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Pressing On for Gender Equality: A Guide to Grant Funding for Women and Girls in STEM

Kiersten Marek, Founder and Editor at Philanthropy Women, on a very cold January morning. Check out the short video introduction by me below.

Welcome again to Philanthropy Women. I am glad you are here. Given the new political climate, some of you may be worried about funding for women and girls. But, particularly in the area of STEM (science, technology, engineering and math), the grant funding to support women and girls has been growing over recent years, and looks like it will continue to do so.

Supporting more women and girls in STEM became an early priority of the Obama administration, and this interest and activity continued steadily for the years of the Obama presidency. 2016 was no different. This past year saw funding flowing for STEM programs for women and girls like never before. The ever-growing list of corporations and sponsors of education and opportunity for women and girls in STEM is staggering. It suggests a rampant popularity for philanthropy focused on engaging women and girls in preparing for STEM education and careers.

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Meryl Streep’s Amazing Speech, and Her Philanthropy

This speech by Meryl Streep is an amazing testament to the power of women’s voices to cut through all the crap and get right to the heart of things: calling out Donald Trump for emboldening a culture where disrespect invites disrespect and violence begets violence. Streep renders supreme judgement on Trump for his incredibly toxic behavior, particularly his mocking of a disabled journalist.

Streep supports several causes specific to women and girls, and a wide array of causes that intersect heavily with women, including rape and sexual abuse, slavery and human trafficking, and human rights.

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Hot Topics and Trends for Women and Philanthropy, 2016: Women’s Giving Circles

The Women’s Living Room, a giving circle in Cranston RI, donated $1,788 to Artists’ Exchange for theatre scholarships for girls. Pictured are donors, from left, Linda Harris, Lammis Vargas, Kiersten Marek, Kate Aubin, Mike Sepe, Elaine Yeaw from The Artists’ Exchange, City Council President John Lanni, and Paula McFarland.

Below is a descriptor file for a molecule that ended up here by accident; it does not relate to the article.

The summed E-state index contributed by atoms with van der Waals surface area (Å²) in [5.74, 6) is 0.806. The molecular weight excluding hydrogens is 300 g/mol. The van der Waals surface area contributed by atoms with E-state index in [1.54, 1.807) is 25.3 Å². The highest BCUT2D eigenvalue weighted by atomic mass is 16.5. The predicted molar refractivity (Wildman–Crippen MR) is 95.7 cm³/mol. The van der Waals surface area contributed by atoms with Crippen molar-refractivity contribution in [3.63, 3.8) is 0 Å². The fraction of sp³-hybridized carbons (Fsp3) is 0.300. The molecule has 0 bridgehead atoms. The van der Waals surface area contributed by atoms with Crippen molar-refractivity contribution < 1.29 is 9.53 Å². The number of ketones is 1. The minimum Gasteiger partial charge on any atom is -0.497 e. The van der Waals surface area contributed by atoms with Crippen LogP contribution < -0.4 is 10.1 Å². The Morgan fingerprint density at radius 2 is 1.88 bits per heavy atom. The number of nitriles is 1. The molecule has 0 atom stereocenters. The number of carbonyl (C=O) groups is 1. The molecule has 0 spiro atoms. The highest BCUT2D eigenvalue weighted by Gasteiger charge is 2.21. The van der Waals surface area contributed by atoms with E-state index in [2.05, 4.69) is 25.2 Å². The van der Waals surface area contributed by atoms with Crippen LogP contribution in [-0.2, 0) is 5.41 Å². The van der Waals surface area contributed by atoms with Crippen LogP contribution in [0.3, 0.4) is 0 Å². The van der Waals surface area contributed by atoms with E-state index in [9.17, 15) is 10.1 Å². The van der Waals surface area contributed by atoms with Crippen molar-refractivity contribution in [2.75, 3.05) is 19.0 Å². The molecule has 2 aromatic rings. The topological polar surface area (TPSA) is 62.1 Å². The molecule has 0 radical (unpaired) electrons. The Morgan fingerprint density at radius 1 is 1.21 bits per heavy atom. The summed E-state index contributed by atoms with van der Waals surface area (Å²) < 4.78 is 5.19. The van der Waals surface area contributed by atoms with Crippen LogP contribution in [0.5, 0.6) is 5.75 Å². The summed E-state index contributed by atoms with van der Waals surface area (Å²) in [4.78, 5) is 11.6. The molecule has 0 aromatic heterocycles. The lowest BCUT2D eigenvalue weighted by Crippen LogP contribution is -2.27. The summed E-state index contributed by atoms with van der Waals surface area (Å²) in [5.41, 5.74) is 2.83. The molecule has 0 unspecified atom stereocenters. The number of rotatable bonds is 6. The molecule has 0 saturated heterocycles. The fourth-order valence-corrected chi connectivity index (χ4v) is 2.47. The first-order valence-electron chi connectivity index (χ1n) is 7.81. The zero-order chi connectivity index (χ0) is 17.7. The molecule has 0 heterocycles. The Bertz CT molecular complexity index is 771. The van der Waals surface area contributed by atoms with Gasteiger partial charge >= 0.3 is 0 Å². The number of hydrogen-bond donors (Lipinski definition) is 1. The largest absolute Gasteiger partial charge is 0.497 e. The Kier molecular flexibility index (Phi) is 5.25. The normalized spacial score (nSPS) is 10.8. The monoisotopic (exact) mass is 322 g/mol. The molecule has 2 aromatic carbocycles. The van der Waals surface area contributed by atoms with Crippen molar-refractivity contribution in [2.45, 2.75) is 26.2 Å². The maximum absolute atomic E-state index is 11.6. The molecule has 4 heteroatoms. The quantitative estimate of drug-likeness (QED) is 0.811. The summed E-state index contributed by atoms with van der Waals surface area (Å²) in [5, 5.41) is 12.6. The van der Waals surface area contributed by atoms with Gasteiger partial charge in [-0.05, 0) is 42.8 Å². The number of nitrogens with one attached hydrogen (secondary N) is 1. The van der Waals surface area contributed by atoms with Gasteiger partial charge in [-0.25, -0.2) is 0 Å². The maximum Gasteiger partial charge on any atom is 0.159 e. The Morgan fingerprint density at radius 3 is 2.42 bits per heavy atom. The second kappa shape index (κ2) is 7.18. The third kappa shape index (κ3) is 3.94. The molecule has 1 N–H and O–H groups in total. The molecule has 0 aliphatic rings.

One of the most fascinating trends in women’s philanthropy is the advent of women’s giving circles. In fact, I got so interested in this trend, that I decided to start a giving circle of my own. More about that later. First, let’s take a look at some of the amazing things that giving circles have done over the past year in the U.S.

While the idea of giving circles as a vehicle for growing grassroots philanthropy has been around for over a decade, with the new platforms and technologies available for crowdfunding and online donating, the progress on giving circles has really sped up. Giving circles are now propagating in so many forms and varieties, that I get overwhelmed every time I google it and try to write about it. But, just to get us all started, check out the giving circle page at the Women’s Foundation of California. They have developed a number of different ways to use the giving circle. Other signs that interest in giving circles is increasing: Community foundations like The Rhode Island Foundation are offering matching funds for giving circles that meet certain criteria.

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Hot Topics and Trends for Women and Philanthropy, 2016

Leaders of Dallas Women’s Foundation, California Women’s Foundation, The Women’s Fund of Western Massachusetts, Women’s Foundation for a Greater Memphis, New York Women’s Foundation, Washington Area Women’s Foundation, the Women’s Foundation of Minnesota, The Women’s Fund of Greater Birmingham and Ms. Foundation on stage at the United State of Women Summit on June 14, 2016 in Washington, D.C.